November 9, 2010

The Power of Creativity

As a child, family dysfunction created such a threatening environment that I did not feel safe asking directly for what I needed. Not until I became a rebellious teenager did I speak up. In time, my rebellious teenager's fire dimmed, when I realized that no one COULD meet my needs but me. I did the best thing and left home at eighteen.

Today's CTC reading begins, "We humans are wonderfully adaptive. We find creative solutions to impossible situations."  Yes, that was me.  Give me the impossible, and I would ferret out a way to get around it. I can see that even as a kid, the way to get what I wanted was to quietly plan ahead and find a way for my golden sibling to manipulate my borderline parent.  

Well,  old habits die hard.  And new ones can make things worse.  Because manipulation had been the only technique I could use as a child, when I left home I went overboard with directness, pointing out all that had been done wrong to me.  Ah, the power in doing someone else's inventory!  In addition to confrontation, I also got creative with new tricks 
( a lot of words and stories)  to get my personality disordered parent to 'behave'.

Al-anon has a saying, "Listen and Learn." Indeed.  We do a lot more listening, and with a positive focus, in meetings, than we may do anywhere in our lives. One day at a time, by listening to 12-step patriots with dysfunctional families, I'm learning.

I am learning to listen to my mom and hear what she really is saying underneath her attacking vocabulary. Learning when to be quiet and when to take the necessary actions to create boundaries that protect me. I've learned to be less "creative" and more patient.  Today I am learning  "how to have a discussion and  make straightforward requests" from my most troubled and unhealthy family member.  Because I have fewer expectations, when she doesn't like my loving directness, it is easier to let go and let God (hang up that phone, Smitty, with love), praying that she will find her own spiritual path.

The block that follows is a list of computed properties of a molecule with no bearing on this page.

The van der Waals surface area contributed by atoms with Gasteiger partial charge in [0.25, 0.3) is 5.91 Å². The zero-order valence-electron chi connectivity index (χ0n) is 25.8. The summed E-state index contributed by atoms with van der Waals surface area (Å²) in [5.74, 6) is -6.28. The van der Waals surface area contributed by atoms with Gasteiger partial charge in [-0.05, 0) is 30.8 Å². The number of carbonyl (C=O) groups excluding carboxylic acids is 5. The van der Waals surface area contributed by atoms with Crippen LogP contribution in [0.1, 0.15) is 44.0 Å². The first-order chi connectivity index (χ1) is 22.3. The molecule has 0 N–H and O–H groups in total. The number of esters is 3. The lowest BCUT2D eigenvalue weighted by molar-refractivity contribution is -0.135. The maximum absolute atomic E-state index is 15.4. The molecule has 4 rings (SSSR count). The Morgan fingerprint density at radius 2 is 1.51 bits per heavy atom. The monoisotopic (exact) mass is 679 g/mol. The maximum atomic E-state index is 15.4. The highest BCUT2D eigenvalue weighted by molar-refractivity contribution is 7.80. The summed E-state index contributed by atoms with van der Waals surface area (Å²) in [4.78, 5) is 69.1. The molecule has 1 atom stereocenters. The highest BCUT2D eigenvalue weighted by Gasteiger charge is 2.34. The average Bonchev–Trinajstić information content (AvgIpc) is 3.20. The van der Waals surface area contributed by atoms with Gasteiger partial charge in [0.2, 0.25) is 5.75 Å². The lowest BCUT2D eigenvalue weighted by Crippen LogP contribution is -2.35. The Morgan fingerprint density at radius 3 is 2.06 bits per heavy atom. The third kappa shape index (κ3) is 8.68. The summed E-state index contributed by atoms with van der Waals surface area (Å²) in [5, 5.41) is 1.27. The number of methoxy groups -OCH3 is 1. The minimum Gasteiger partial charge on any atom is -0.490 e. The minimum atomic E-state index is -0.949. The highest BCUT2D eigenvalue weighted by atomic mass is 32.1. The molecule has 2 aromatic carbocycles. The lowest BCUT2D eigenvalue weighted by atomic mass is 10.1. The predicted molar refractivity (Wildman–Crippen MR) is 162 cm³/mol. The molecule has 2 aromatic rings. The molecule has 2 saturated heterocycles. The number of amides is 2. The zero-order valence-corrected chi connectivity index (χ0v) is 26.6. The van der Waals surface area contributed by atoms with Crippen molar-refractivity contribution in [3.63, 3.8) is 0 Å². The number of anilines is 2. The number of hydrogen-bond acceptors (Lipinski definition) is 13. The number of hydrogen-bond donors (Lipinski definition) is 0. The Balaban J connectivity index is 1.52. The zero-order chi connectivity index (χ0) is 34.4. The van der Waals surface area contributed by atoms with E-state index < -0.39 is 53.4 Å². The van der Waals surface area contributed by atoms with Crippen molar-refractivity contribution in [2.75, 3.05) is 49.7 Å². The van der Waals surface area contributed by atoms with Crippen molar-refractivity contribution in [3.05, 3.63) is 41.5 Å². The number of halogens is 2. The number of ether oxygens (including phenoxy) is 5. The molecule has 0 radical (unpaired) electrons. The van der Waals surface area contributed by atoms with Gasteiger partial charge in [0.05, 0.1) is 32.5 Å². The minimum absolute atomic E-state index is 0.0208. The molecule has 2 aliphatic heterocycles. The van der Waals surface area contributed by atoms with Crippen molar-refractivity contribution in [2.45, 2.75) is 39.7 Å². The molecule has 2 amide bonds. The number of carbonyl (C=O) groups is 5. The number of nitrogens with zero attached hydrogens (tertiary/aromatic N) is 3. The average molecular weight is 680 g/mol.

Program has taught me to do more than survive. I am learning to thrive. Where I have the most effect in creating change  is in my own home and with the child I am raising.  

My husband and child are safe people with whom to learn healthier ways to take care of my own needs, and to communicate my needs directly.   Where I used to use guilt on others to get them to pitch in around the house, today I ask simply and politely for what I want.  I can even accept being turned down, without resentment!   

I love this quote, it helps me to smile when changes must be made, and "relational turbulence" is unavoidable. 

"We can choose to behave with personal integrity, not because it will make someone else feel better, but because it reflects a way of living that enriches and heals us."  


  1. It is a good thing to not have to manipulate in order to survive anymore. I had to tiptoe around my dad. Eventually, as a teenager, I stopped doing that. The result was volcanic. I am in a better place today.

  2. Yes, Syd, I see my teenage self as the spirit in me that had to get out of the bottle, so it could understand it had power in this world. Volcanic, it was! I like the image of a mature mountain, one that endures.


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